However, South Korea is one of the few countries in the world where Google Maps is not offered in its full capacity, with critical features like driving navigation unavailable due to security restrictions.
South Korea, still technically at war with North Korea, prohibits companies from exporting the country’s map data to servers abroad unless certain security measures are taken.
Map data exports are allowed only if satellite images of sensitive locations such as government facilities and military installations are edited out. However, Google has not agreed to the deletions, and therefore continues to offer only basic map functions.
Under the circumstances, the following are useful Korean mobile map apps available in English and other languages that can help non-Korean speakers navigate their way around Seoul and PyeongChang.
|Screenshots showing Naver Maps offered in three languages, and English-language navigation (Naver)|
Naver Maps and Kakao Maps
South Korea’s internet portal giant Naver has upgraded its flagship mobile map app Naver Maps to include four languages, Korean, English, Chinese and Japanese, in time for the PyeongChang Olympics.
Naver Maps is currently the most widely used mobile map app in Korea, alongside Kakao Maps operated by Kakao, which runs the nation’s dominant mobile messenger KakaoTalk.
The basic map is available in the four languages, while the driving navigation function is available in English. Naver Maps is currently the only mobile navigation app in Korea that offers directions in English.
On top of the basic functions, Naver Maps also offers specified transportation guidance for Olympic venues in PyeongChang, including maps of parking lots for transit to shuttle buses that carry passengers to Olympic sites and indoor maps of stadiums.
The language setting is automatic. Naver’s map app will run on a smartphone in the default language setting of the device’s operating system. For instance, if a phone’s language is set to English, the map will automatically be offered in English.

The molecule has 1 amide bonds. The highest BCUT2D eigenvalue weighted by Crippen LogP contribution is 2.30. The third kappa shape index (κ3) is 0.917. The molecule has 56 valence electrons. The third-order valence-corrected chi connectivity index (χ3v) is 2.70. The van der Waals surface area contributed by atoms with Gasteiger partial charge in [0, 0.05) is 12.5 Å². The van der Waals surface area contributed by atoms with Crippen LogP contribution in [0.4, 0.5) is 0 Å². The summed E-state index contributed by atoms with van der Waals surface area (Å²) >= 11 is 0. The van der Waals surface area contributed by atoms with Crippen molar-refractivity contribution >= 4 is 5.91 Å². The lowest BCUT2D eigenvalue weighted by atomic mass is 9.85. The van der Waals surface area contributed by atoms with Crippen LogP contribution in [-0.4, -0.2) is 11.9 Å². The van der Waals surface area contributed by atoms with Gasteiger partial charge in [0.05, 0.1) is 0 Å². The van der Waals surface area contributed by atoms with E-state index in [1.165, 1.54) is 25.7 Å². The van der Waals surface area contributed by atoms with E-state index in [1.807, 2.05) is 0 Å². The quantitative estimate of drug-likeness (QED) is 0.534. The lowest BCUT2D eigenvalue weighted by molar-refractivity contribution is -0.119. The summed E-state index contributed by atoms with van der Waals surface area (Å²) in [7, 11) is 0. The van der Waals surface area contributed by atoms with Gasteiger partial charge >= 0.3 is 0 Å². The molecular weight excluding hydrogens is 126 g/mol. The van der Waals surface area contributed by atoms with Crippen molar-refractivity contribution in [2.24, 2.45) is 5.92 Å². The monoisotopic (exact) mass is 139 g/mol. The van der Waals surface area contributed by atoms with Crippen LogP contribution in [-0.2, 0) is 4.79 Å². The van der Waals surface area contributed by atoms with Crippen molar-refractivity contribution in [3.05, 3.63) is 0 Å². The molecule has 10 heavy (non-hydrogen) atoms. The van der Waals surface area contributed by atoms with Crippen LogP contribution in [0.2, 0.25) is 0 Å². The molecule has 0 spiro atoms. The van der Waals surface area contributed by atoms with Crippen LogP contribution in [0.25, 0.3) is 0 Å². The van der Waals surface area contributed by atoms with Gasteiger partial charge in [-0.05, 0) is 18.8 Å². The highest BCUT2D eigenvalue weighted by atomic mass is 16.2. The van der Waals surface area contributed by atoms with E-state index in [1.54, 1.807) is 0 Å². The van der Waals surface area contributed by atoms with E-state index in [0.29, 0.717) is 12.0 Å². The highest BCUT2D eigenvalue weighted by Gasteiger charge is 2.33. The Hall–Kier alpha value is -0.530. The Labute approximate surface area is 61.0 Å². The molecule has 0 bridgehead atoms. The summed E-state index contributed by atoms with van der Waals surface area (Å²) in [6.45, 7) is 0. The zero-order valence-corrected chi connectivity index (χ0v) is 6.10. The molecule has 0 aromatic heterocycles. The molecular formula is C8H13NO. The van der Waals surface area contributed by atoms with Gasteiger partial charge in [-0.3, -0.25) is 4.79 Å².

In addition, the names of buildings are shown both in Korean characters and the selected language, making it convenient for foreigners to identify the name and location of a desired destination to Korean taxi drivers.
Alongside Naver Maps, Kakao’s map app is also available in English. Kakao Maps offers its flagship map functions, such as route recommendations for public transportation, walking and driving in English. No other languages are available.
Take note that though Kakao Maps offers a driving navigation function, which is made accessible by connecting to its sister navigation app Kakao Navi, it is available in Korean only.
|The Go PyeongChang app (KT)|
Go PyeongChang app
For those looking to find their way around sports venues in the county of PyeongChang and its surrounding regions, the official Go PyeongChang app may prove to be useful.
Go PyeongChang is the official transportation app for the Olympics. It was created by Korea’s mobile carrier KT, in partnership with the PyeongChang Organizing Committee for the 2018 Olympic & Paralympic Games.
The app is available in four languages -- Korean, English, Japanese and Chinese -- and can be downloaded on Google Play and Apple’s App Store.
When users type in their starting location and destination, the app recommends a transportation route and an estimated price for the journey. It also offers an English-language navigation service, as it is synced with Naver Maps’ data and services.
In addition, users can reserve KTX train and bus tickets from Seoul to PyeongChang and vice versa on the Go PyeongChang app, which is linked to the reservation systems of Korea Railway Corp. as well as local bus operators.
The app also connects to various local ride-sharing services including Buxi, Ebus and Easi6 as well as car-sharing service apps, such as SoCar and Green Car, which rent out vehicles located at various parking lots across the country. Users can rent a vehicle for a desired timeframe through the mobile apps.
The Go PyeongChang app will also be available at on-site visitor support PCs installed across 29 transportation kiosks across the Olympic venues, according to KT.
By Sohn Ji-young (firstname.lastname@example.org)